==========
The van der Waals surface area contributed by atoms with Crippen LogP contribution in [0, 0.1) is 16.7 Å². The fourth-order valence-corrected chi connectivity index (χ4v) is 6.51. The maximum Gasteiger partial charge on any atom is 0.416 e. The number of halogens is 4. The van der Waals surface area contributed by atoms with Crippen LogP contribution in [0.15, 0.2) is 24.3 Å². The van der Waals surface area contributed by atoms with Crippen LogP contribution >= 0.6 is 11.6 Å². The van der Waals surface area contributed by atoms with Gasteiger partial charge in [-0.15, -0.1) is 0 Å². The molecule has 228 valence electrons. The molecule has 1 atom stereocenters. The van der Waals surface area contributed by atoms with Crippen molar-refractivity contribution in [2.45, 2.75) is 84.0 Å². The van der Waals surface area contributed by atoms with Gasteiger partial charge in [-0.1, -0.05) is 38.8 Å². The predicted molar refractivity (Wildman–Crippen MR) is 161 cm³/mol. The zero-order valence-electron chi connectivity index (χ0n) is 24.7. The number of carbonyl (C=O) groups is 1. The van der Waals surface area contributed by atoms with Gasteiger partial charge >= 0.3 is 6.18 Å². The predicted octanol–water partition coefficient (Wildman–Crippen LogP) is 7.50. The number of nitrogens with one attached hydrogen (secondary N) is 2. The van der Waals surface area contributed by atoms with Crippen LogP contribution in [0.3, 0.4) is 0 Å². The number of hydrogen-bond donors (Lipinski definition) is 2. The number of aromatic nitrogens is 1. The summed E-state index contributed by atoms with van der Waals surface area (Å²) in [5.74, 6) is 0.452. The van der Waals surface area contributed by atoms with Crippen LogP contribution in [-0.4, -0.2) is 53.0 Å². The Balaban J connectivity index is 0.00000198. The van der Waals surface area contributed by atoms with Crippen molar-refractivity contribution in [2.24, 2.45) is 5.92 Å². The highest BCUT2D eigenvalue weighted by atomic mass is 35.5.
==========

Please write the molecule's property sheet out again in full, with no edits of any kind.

The van der Waals surface area contributed by atoms with Crippen LogP contribution in [0, 0.1) is 16.7 Å². The fourth-order valence-corrected chi connectivity index (χ4v) is 6.51. The maximum Gasteiger partial charge on any atom is 0.416 e. The number of halogens is 4. The van der Waals surface area contributed by atoms with Crippen LogP contribution in [0.15, 0.2) is 24.3 Å². The van der Waals surface area contributed by atoms with Crippen LogP contribution >= 0.6 is 11.6 Å². The van der Waals surface area contributed by atoms with Gasteiger partial charge in [-0.15, -0.1) is 0 Å². The molecule has 228 valence electrons. The molecule has 1 atom stereocenters. The van der Waals surface area contributed by atoms with Crippen molar-refractivity contribution in [2.45, 2.75) is 84.0 Å². The van der Waals surface area contributed by atoms with Gasteiger partial charge in [-0.1, -0.05) is 38.8 Å². The predicted molar refractivity (Wildman–Crippen MR) is 161 cm³/mol. The zero-order valence-electron chi connectivity index (χ0n) is 24.7. The number of carbonyl (C=O) groups is 1. The van der Waals surface area contributed by atoms with Gasteiger partial charge >= 0.3 is 6.18 Å². The predicted octanol–water partition coefficient (Wildman–Crippen LogP) is 7.50. The number of nitrogens with one attached hydrogen (secondary N) is 2. The van der Waals surface area contributed by atoms with Crippen LogP contribution in [0.3, 0.4) is 0 Å². The number of hydrogen-bond donors (Lipinski definition) is 2. The number of aromatic nitrogens is 1. The summed E-state index contributed by atoms with van der Waals surface area (Å²) in [5.74, 6) is 0.452. The van der Waals surface area contributed by atoms with Crippen LogP contribution in [-0.4, -0.2) is 53.0 Å². The Balaban J connectivity index is 0.00000198. The van der Waals surface area contributed by atoms with Crippen molar-refractivity contribution in [2.24, 2.45) is 5.92 Å². The highest BCUT2D eigenvalue weighted by atomic mass is 35.5.